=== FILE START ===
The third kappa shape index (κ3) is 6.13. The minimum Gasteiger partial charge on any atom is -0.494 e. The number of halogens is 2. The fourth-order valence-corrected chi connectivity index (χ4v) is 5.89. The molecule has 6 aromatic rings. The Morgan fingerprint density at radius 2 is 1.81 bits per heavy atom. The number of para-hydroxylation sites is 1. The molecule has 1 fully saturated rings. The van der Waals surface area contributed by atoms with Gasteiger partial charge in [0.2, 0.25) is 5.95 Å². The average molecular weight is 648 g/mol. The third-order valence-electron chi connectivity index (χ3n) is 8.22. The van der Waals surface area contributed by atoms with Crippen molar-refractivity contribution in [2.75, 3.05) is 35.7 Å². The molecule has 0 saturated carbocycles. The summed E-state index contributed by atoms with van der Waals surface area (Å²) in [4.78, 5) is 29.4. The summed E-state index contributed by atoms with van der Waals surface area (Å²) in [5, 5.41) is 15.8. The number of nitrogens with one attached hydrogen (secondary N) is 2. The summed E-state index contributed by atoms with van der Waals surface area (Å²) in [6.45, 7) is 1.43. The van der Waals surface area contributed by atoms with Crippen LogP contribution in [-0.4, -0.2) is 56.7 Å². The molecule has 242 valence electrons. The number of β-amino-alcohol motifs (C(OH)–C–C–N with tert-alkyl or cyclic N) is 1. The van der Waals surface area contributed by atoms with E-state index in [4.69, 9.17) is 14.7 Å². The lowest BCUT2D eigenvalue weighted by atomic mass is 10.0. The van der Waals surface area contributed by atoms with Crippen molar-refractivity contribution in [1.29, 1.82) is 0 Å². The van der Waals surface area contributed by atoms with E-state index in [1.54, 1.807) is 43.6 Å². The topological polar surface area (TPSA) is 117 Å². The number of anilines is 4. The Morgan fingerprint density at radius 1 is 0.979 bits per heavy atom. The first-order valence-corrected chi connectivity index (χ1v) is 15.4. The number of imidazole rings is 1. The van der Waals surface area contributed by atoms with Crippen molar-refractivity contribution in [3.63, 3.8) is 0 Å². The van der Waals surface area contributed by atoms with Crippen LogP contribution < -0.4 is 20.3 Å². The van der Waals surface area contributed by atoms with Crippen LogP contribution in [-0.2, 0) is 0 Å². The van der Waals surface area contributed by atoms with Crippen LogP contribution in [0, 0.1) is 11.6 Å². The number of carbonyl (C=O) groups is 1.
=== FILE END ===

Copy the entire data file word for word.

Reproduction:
The third kappa shape index (κ3) is 6.13. The minimum Gasteiger partial charge on any atom is -0.494 e. The number of halogens is 2. The fourth-order valence-corrected chi connectivity index (χ4v) is 5.89. The molecule has 6 aromatic rings. The Morgan fingerprint density at radius 2 is 1.81 bits per heavy atom. The number of para-hydroxylation sites is 1. The molecule has 1 fully saturated rings. The van der Waals surface area contributed by atoms with Gasteiger partial charge in [0.2, 0.25) is 5.95 Å². The average molecular weight is 648 g/mol. The third-order valence-electron chi connectivity index (χ3n) is 8.22. The van der Waals surface area contributed by atoms with Crippen molar-refractivity contribution in [2.75, 3.05) is 35.7 Å². The molecule has 0 saturated carbocycles. The summed E-state index contributed by atoms with van der Waals surface area (Å²) in [4.78, 5) is 29.4. The summed E-state index contributed by atoms with van der Waals surface area (Å²) in [5, 5.41) is 15.8. The number of nitrogens with one attached hydrogen (secondary N) is 2. The summed E-state index contributed by atoms with van der Waals surface area (Å²) in [6.45, 7) is 1.43. The van der Waals surface area contributed by atoms with Crippen LogP contribution in [-0.4, -0.2) is 56.7 Å². The molecule has 242 valence electrons. The number of β-amino-alcohol motifs (C(OH)–C–C–N with tert-alkyl or cyclic N) is 1. The van der Waals surface area contributed by atoms with E-state index in [4.69, 9.17) is 14.7 Å². The lowest BCUT2D eigenvalue weighted by atomic mass is 10.0. The van der Waals surface area contributed by atoms with Crippen molar-refractivity contribution in [1.29, 1.82) is 0 Å². The van der Waals surface area contributed by atoms with E-state index in [1.54, 1.807) is 43.6 Å². The topological polar surface area (TPSA) is 117 Å². The number of anilines is 4. The Morgan fingerprint density at radius 1 is 0.979 bits per heavy atom. The first-order valence-corrected chi connectivity index (χ1v) is 15.4. The number of imidazole rings is 1. The van der Waals surface area contributed by atoms with Crippen molar-refractivity contribution in [3.63, 3.8) is 0 Å². The van der Waals surface area contributed by atoms with Crippen LogP contribution < -0.4 is 20.3 Å². The van der Waals surface area contributed by atoms with Crippen LogP contribution in [-0.2, 0) is 0 Å². The van der Waals surface area contributed by atoms with Crippen LogP contribution in [0, 0.1) is 11.6 Å². The number of carbonyl (C=O) groups is 1.